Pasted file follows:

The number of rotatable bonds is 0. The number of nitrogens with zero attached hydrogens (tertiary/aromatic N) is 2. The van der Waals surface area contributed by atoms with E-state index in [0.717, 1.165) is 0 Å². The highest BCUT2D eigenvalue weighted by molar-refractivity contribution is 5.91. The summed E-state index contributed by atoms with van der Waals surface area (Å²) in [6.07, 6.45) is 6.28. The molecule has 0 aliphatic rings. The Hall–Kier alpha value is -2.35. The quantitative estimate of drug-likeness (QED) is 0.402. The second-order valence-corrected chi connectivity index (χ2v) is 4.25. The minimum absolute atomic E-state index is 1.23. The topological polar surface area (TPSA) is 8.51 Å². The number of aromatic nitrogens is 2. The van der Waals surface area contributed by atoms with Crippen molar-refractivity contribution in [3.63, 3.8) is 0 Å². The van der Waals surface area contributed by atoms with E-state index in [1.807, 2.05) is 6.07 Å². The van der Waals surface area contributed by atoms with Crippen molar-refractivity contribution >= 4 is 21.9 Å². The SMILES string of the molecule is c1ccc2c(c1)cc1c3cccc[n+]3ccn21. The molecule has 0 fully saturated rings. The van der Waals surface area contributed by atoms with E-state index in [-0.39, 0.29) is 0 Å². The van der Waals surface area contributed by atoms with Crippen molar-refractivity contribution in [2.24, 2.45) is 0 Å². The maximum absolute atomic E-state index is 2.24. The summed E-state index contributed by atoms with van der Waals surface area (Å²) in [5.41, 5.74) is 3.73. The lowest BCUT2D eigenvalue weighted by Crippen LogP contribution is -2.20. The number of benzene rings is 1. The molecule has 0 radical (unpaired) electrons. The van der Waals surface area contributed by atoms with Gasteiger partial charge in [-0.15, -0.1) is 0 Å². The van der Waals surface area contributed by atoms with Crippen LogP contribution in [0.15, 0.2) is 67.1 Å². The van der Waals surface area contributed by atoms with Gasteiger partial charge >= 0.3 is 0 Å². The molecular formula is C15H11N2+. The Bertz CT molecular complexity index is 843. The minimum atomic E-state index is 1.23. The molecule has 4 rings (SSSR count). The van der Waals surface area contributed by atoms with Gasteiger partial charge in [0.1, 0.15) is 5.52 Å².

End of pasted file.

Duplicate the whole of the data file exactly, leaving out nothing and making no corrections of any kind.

The number of rotatable bonds is 0. The number of nitrogens with zero attached hydrogens (tertiary/aromatic N) is 2. The van der Waals surface area contributed by atoms with E-state index in [0.717, 1.165) is 0 Å². The highest BCUT2D eigenvalue weighted by molar-refractivity contribution is 5.91. The summed E-state index contributed by atoms with van der Waals surface area (Å²) in [6.07, 6.45) is 6.28. The molecule has 0 aliphatic rings. The Hall–Kier alpha value is -2.35. The quantitative estimate of drug-likeness (QED) is 0.402. The second-order valence-corrected chi connectivity index (χ2v) is 4.25. The minimum absolute atomic E-state index is 1.23. The topological polar surface area (TPSA) is 8.51 Å². The number of aromatic nitrogens is 2. The van der Waals surface area contributed by atoms with Crippen molar-refractivity contribution in [3.63, 3.8) is 0 Å². The van der Waals surface area contributed by atoms with E-state index in [1.807, 2.05) is 6.07 Å². The van der Waals surface area contributed by atoms with Crippen molar-refractivity contribution >= 4 is 21.9 Å². The SMILES string of the molecule is c1ccc2c(c1)cc1c3cccc[n+]3ccn21. The molecule has 0 fully saturated rings. The van der Waals surface area contributed by atoms with E-state index in [-0.39, 0.29) is 0 Å². The van der Waals surface area contributed by atoms with Crippen molar-refractivity contribution in [2.24, 2.45) is 0 Å². The maximum absolute atomic E-state index is 2.24. The summed E-state index contributed by atoms with van der Waals surface area (Å²) in [5.41, 5.74) is 3.73. The lowest BCUT2D eigenvalue weighted by Crippen LogP contribution is -2.20. The number of benzene rings is 1. The molecule has 0 radical (unpaired) electrons. The van der Waals surface area contributed by atoms with Gasteiger partial charge in [-0.15, -0.1) is 0 Å². The van der Waals surface area contributed by atoms with Crippen LogP contribution in [0.15, 0.2) is 67.1 Å². The van der Waals surface area contributed by atoms with Gasteiger partial charge >= 0.3 is 0 Å². The molecular formula is C15H11N2+. The Bertz CT molecular complexity index is 843. The minimum atomic E-state index is 1.23. The molecule has 4 rings (SSSR count). The van der Waals surface area contributed by atoms with Gasteiger partial charge in [0.1, 0.15) is 5.52 Å².